|Track gauge · Break-of-gauge ·
|By transport mode|
|Tram · Rapid transit · High-speed rail
Miniature · Scale model
|By size (list)|
|North America · South America · Europe|
Tramway track is used on tramways or light rail operations. Grooved rails (or girder rails) are often used in order to make street running feasible. Like standard rail tracks, tram tracks consist of two parallel steel rails.
Tram rails can be placed in several surfaces, such as with standard rails on sleepers like railway tracks, or with grooved rails on concrete sleepers into street surfaces (pavement) for street running. Another environmentally friendly or ecologically friendly alternative is to lay tracks into grass turf surfaces; this is known as grassed track (or track in a lawn), first used in Liverpool in 1924.
The first tramways were laid in 1832 in New York by John Stephenson, to assist horses pulling buses through dirt roads, especially in wet weather when muddy. By laying rails, a horse could easily pull a load of 10 tonnes rather than 1 tonne on a dirt road. The evolution of street tramway tracks paralleled the development from horse power to mechanical, especially electric power. In a dirt road, the rails needed a foundation, usually a mass concrete raft. Highway authorities often made tramway companies pave the rest of the road, usually with granite or similar stone blocks, an extra cost.
The first tramways had a rail projecting above the road surface, or a step set into the road, both of which were apt to catch the narrow tyres of horse-drawn carriages. The invention by Alphonse Loubat in 1852 of grooved rail enabled tramways to be laid without causing a nuisance to other road users, except unsuspecting cyclists, who could get their wheels caught in the groove.
Electrification needed other developments, most notably heavier rails to cope with electric tramcars weighing 12 tonnes rather than the 4 tonne horse-drawn variety; switching points, as electric trams could not be pulled onto the correct track by horses; and the need for electrical connections, to provide the return path for the electric current, which was usually supplied through an overhead wire.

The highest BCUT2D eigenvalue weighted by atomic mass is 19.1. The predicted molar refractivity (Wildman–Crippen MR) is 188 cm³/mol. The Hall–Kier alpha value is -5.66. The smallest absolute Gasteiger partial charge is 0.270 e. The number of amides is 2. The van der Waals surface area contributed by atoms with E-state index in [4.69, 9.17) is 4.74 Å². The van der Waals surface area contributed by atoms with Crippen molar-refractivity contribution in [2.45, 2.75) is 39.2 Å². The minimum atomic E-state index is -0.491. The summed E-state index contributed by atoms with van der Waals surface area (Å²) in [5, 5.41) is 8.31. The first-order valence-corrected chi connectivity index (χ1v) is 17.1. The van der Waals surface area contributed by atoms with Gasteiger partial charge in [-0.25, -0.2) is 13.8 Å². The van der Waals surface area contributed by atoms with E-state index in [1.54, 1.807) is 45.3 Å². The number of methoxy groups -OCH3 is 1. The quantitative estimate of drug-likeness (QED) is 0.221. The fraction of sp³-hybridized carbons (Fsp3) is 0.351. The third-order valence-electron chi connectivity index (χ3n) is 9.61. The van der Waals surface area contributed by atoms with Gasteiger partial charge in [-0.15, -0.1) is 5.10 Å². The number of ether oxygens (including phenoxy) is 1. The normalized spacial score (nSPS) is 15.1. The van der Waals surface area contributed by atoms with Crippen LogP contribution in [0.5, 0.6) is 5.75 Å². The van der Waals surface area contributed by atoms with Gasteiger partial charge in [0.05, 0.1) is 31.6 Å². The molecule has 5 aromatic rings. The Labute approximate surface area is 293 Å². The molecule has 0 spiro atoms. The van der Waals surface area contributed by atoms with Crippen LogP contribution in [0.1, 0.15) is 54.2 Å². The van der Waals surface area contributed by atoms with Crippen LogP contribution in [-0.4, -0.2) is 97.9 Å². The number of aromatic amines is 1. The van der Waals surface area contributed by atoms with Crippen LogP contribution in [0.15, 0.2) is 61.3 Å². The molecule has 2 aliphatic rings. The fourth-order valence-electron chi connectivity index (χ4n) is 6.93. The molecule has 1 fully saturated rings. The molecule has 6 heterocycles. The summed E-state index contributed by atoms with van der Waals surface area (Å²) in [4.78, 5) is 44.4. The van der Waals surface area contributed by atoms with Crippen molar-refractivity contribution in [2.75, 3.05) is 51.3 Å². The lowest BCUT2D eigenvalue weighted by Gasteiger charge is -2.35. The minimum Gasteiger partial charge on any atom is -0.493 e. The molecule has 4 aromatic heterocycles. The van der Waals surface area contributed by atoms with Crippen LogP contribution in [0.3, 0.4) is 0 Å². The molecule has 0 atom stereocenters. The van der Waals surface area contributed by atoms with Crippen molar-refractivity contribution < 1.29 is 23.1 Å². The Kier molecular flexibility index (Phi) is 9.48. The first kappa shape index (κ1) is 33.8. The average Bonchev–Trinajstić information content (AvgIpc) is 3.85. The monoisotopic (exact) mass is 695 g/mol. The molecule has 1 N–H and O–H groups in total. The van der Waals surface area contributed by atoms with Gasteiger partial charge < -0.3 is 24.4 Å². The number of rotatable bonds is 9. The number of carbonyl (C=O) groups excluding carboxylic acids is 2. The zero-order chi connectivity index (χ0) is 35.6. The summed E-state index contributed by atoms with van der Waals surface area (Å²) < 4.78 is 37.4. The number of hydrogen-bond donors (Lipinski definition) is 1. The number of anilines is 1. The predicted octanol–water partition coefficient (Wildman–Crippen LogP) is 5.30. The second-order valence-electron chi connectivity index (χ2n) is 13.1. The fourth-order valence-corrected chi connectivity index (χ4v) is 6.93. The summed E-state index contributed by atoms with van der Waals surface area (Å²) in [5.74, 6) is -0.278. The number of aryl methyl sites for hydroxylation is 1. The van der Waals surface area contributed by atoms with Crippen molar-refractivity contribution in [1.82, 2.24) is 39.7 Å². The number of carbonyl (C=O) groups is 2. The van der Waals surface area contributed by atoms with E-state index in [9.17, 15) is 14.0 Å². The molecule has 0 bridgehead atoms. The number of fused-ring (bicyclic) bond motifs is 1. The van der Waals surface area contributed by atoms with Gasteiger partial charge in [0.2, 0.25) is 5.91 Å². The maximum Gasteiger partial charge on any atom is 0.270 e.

Prior to the universal introduction of electric power, many tramways were cable hauled, with a continuous cable carried in a conduit under the road, and with a slot in the road surface through which the tram could clasp the cable for motion. This system can still be seen in San Francisco in California as well as the system of the Great Orme in Wales. These needed a rather more substantial track formation.
Conduit and stud systems
In some cities where overhead electric cables were deemed intrusive, underground conduits with electrical conductors were used. Examples of this were New York, Washington DC, Paris, London, Brussels and Budapest. The conduit system of electrical power was very expensive to install and maintain, although Washington did not close until 1962. Attempts were made with alternative systems not needing overhead wires. There were many systems of “surface” contact, where studs were set in the road surface, and energised by a passing tram, either mechanically or magnetically to supply power through a skate carried under the tram. Unfortunately these systems all failed due to the problem of reliability and not always turning off after the tram had passed, resulting in the occasional electrocution of horses and dogs. In the last five years a new system of surface contact has been installed in the Bordeaux tramway by Alstom.
- See also Grooved rail
A grooved rail, groove rail, or girder rail is a special rail with a groove designed for tramway or railway track in pavement or grassed surfaces (grassed track or track in a lawn). This was invented in 1852 by Alphonse Loubat, a French inventor who developed improvements in tram and rail equipment, and helped develop tram lines in New York City and Paris.
Other tram track profiles
An alternative to the conventional girder profiled grooved track is the LR55 profile. This is considerably cheaper and easier to install and maintain than conventional girder rail as it requires a smaller footprint foundation and existing utility services need not be disturbed. There is also grooved block rail.
|Wikimedia Commons has media related to Tram rail tracks.|
- LR55 Track System Full details
- LR55 track suppliers and advisers
- European Girder Guard Rail Sections and Tram/Street Car Grooved BLOCK Rail without Web
- Testing Girder Rail on the MBTA.
- Wirth Girder Rail
- Grooved or girder rail
- MRT Track & Services Co., Inc / Krupp, T and girder rails, scroll down.